Shranamonragh is situated near the main road at the lower end of the Owenduff River.
A branch means a sheep pen and thus this village gets its name from the level land alongside the river (called a sraigh) where there were many sheep pens. This is easily understandable and today there are large numbers of sheep in this area.
The Owenduff River enters its estuary here after having flowed 9 1/2 miles from the mountains- thus making it the 2nd largest river in Erris.
It contains 1,051 acres and during the Griffith valuation the flowing were occupiers of houses and land there: John Conway, Martin Monaghan. In addition William Wilks occupied a shooting lodge and offices which had a valuation of £12-5-0.
There was also a National school there at this time. It was one-roomed structure until extended in the 1920s - the present new school being built on same site in 1961.
There are no early records on hand but one of the first teachers there was John O'Boyle from Knockmoyleen. Later on there was Mr. Kearny and his wife Mary (nee Moran)- both from Newport area. Their residence is still called 'Kearneys'. He was succeeded by Mr. Michael Cafferkey, who was born in Blenkeragh and his wife, formerly Mary Connolly from Galway. He retired in December, 1936, to be succeeded by Mr. Thomas Walshe, who taught here for about two years. Then there was Mr. Meehan. Followed by Mr. Michael Sullivan. He was there from 1942-1972 and was succeeded then by Mrs. O'Dowd, formerly Mary O'Brien, whose husband then taught in Drumslide N.S. She retired in 1988 and present principle is Mrs. Mary Rooney (nee McNamara). Shranamonragh Lodge, as it is today was built in 1876 by the Lowther/ Little family, some of whom are buried in Ballina. Subsequently, it was bought by Maxwell Green of Tullyvin House, Cootehill, Co Cavan, who left the estate to his chauffeur, Mr Bernard O'Reilly, from whose estate it was purchased in 1935 by Justice Barra O'Brian. The tennis courts attached to it was built by Thomas Murray in 1947. It is now owned by the family of the late judge.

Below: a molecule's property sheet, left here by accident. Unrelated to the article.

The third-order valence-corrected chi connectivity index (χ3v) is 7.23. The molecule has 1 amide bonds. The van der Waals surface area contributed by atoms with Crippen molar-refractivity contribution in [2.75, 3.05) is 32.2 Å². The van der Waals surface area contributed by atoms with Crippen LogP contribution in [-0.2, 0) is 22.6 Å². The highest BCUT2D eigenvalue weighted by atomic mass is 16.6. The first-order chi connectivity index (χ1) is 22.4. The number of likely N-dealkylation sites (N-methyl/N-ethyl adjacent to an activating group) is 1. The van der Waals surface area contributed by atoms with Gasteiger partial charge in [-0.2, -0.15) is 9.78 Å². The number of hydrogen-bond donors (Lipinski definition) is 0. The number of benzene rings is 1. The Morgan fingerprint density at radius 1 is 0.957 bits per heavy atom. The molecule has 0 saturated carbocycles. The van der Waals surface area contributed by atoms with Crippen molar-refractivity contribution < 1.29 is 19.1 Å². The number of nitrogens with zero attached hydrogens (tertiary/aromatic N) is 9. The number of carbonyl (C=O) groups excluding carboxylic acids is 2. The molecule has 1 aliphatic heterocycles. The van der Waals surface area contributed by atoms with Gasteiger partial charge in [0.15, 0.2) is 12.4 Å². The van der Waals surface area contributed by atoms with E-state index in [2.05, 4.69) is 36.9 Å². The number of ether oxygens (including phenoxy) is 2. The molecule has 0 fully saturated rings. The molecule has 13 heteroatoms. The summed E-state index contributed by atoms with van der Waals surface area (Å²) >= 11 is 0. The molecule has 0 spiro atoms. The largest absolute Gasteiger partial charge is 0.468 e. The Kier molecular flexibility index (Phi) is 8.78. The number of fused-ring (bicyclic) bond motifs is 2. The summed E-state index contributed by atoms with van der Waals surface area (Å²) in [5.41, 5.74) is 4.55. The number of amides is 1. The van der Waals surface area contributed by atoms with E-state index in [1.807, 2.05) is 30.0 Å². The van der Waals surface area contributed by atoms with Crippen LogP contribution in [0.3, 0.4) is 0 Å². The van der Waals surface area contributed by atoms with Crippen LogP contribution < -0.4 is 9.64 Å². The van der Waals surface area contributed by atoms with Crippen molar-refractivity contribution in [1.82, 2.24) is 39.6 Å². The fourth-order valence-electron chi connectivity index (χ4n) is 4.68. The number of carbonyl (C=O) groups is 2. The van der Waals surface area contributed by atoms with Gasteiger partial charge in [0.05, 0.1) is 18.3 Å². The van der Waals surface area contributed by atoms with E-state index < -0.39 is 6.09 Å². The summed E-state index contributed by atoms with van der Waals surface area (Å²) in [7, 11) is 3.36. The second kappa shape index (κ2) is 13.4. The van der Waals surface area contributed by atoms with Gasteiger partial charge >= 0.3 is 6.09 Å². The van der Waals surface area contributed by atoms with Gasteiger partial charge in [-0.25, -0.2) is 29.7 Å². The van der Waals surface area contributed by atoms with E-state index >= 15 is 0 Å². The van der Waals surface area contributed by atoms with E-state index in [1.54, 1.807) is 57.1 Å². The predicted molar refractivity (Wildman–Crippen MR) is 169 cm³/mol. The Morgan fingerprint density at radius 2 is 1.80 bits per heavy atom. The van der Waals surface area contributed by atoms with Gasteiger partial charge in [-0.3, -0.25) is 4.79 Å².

written by Martin Costello, NT